Just 30 women have held Cabinet positions in all of American history. Franklin Delano Roosevelt got things going in 1933, a mere 144 years after George Washington assembled the first Cabinet, with the appointment of Frances Perkins as secretary of labor.
More than 80 years later, President Obama has built a more diverse administration than any of his predecessors: Women have made up about 30% of Cabinet or Cabinet-level positions in each of his two terms.
Hillary Clinton wants to do better. “I am going to have a Cabinet that looks like America, and 50% of America is women,” Clinton said back in April.
But why stop at half? Thirty-four of the 44 administrations have had no beef with an all-male cabinet. If Clinton wanted an all-female Cabinet, she could have one.
A Cabinet full of women would begin to correct a historic wrong, set a new bar for future presidents, and make men feel uncomfortable and excluded, so we came up with a list of women who could fill the vice presidency and the top positions at each of the 15 executive departments.
Here's our misandrist political fever dream:
Vice President of the United States
What's the job: The vice president is basically the president's understudy. If the president dies, or becomes incapacitated to the point that they can no longer perform their duties, the vice president steps in. The position comes with a tie-breaking vote in the Senate and the opportunity to give near strangers weird back rubs.
Who could get it: Kamala Harris.
Getting to know her: Harris was elected attorney general of California in November 2010. Her tenure as the state's chief legal officer and, before that, San Francisco's district attorney has been defined by major cases supporting labor, homeowner, immigrant, and LGBTQ rights. She is one of two Democratic women running to fill Sen. Barbara Boxer's seat.
Alternates: Elizabeth Warren, Patty Murray.
Department of State
What's the job: The secretary of state is the president's chief adviser on foreign affairs, and acts as a lead negotiator and Olivia Pope-style fixer with foreign heads of state. It was Hillary Clinton's old job.
Who could get it: Wendy Sherman.
Getting to know her: Sherman worked as a negotiator under Secretary of State John Kerry, and was instrumental in the Iran nuclear deal. (One aide went so far as to call her “badass.”) Sherman left the State Department for Harvard University’s Kennedy School, where she is a senior fellow.
Department of the Treasury
What's the job: The secretary of the treasury makes policy recommendations on financial, economic, and tax issues domestically and globally. She could, hypothetically, make life really hard for some of the Wall Street firms that blew up the American economy in 2007 and 2008.
Who could get it: Elizabeth Warren
Getting to know her: The Wall Street watchdog and Massachusetts senator was clear that she didn't want to run for president this time around (despite many entreaties from the left), but that doesn't necessarily mean she wouldn't leave her post in the Senate. Asked by People magazine in 2014 about leading Treasury in a hypothetical Clinton administration, Warren laughed: "Well, that's a fun thought."
Department of Defense
What's the job: The secretary of defense is second behind the president in charge of the U.S. military. A position previously held by many white men who have different shades of white, silver, and gray hair.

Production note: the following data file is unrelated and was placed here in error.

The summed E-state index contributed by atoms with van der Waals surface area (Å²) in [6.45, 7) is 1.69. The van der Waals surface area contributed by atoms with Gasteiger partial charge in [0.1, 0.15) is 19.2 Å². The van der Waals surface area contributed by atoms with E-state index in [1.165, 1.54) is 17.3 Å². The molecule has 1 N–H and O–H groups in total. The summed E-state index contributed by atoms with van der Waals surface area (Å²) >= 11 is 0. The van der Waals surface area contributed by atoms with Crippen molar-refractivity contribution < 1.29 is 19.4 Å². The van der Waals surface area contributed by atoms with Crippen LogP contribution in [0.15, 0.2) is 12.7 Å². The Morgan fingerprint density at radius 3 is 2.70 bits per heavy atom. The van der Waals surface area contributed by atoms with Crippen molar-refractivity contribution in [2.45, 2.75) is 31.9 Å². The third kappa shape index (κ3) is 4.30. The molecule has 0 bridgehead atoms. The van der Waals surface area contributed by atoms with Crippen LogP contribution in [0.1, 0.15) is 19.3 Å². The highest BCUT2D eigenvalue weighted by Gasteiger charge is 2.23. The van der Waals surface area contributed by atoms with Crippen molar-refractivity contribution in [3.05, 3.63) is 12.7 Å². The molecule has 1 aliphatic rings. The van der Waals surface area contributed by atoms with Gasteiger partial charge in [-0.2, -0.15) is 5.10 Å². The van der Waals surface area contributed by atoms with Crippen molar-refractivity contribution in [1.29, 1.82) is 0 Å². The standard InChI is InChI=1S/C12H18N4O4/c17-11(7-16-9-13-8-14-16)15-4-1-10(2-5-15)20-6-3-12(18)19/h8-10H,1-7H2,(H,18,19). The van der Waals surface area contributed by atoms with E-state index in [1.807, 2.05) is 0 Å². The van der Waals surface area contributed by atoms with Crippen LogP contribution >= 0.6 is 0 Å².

Who could get it: Michèle Flournoy.
Getting to know her: Flournoy previously served as undersecretary of defense for policy, which made her the chief adviser to the president's chief adviser on the military, from 2009 to 2012. She is now the CEO of the Center for a New American Security, a nonpartisan think tank on defense and security. Also, Flournoy's mom used to perform at the Copacabana, so, you know, good stock.
Department of Justice
What's the job: The attorney general is like the lawyer for the federal government. She advises the president on, and represents the United States in, legal matters, like access to public facilities for transgender Americans and investigating civil rights abuses in police conduct.
Who could get it: Amy Klobuchar.
Getting to know her: Klobuchar is the senior senator from Minnesota, the first woman elected to the Senate from that state. But before her time in Congress, she spent eight years as the head of the largest prosecutor’s office in Minnesota. The senator met her husband at a pool hall and is rumored, at times, to be even funnier than her colleague, Al Franken.
Alternates: Kamala Harris, Loretta Lynch.
Department of the Interior
What's the job: The secretary of the interior is responsible for overseeing and preserving natural resources and land management. The department is also responsible for honoring the "trust responsibilities or special commitments to American Indians, Alaska Natives, and affiliated island communities," according to its mission statement.
Who could get it: Cathleen Kelly.
Getting to know her: Kelly is a climate expert whose work focuses on sustainable development and climate preparedness and mitigation. She is a senior fellow at the Center for American Progress. She also served on the the Obama administration's Council on Environmental Quality, leading a multi-agency task force on climate change.
Department of Agriculture
What's the job: The secretary of agriculture oversees and makes policy recommendations on food, agriculture, rural development, and nutrition in the United States.
Who could get it: Michelle Obama.
Getting to know her: C'mon, it's Michelle Obama.
Department of Commerce